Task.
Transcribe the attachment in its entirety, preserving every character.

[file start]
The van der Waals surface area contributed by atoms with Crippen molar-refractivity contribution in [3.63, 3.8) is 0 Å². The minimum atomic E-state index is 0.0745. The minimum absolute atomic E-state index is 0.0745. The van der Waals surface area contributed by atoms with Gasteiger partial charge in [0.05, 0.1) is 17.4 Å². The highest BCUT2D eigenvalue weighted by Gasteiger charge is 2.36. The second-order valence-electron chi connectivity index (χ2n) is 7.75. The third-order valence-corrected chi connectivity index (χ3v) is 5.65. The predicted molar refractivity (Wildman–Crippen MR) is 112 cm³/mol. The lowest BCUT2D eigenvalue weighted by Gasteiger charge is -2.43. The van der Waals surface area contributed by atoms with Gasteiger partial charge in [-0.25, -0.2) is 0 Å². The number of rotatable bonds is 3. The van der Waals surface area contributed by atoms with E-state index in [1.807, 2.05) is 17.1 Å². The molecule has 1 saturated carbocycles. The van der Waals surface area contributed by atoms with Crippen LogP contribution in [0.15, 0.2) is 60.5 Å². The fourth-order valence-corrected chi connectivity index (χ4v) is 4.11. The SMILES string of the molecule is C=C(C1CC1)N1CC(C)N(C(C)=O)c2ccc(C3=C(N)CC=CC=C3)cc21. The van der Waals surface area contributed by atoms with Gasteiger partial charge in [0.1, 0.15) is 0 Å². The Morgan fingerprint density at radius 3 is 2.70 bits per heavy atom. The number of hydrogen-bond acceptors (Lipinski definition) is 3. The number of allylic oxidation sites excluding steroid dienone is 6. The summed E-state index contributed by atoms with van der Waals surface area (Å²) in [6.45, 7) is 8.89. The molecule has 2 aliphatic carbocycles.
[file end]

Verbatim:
The van der Waals surface area contributed by atoms with Crippen molar-refractivity contribution in [3.63, 3.8) is 0 Å². The minimum atomic E-state index is 0.0745. The minimum absolute atomic E-state index is 0.0745. The van der Waals surface area contributed by atoms with Gasteiger partial charge in [0.05, 0.1) is 17.4 Å². The highest BCUT2D eigenvalue weighted by Gasteiger charge is 2.36. The second-order valence-electron chi connectivity index (χ2n) is 7.75. The third-order valence-corrected chi connectivity index (χ3v) is 5.65. The predicted molar refractivity (Wildman–Crippen MR) is 112 cm³/mol. The lowest BCUT2D eigenvalue weighted by Gasteiger charge is -2.43. The van der Waals surface area contributed by atoms with Gasteiger partial charge in [-0.25, -0.2) is 0 Å². The number of rotatable bonds is 3. The van der Waals surface area contributed by atoms with E-state index in [1.807, 2.05) is 17.1 Å². The molecule has 1 saturated carbocycles. The van der Waals surface area contributed by atoms with Crippen LogP contribution in [0.15, 0.2) is 60.5 Å². The fourth-order valence-corrected chi connectivity index (χ4v) is 4.11. The SMILES string of the molecule is C=C(C1CC1)N1CC(C)N(C(C)=O)c2ccc(C3=C(N)CC=CC=C3)cc21. The van der Waals surface area contributed by atoms with Gasteiger partial charge in [0.1, 0.15) is 0 Å². The Morgan fingerprint density at radius 3 is 2.70 bits per heavy atom. The number of hydrogen-bond acceptors (Lipinski definition) is 3. The number of allylic oxidation sites excluding steroid dienone is 6. The summed E-state index contributed by atoms with van der Waals surface area (Å²) in [6.45, 7) is 8.89. The molecule has 2 aliphatic carbocycles.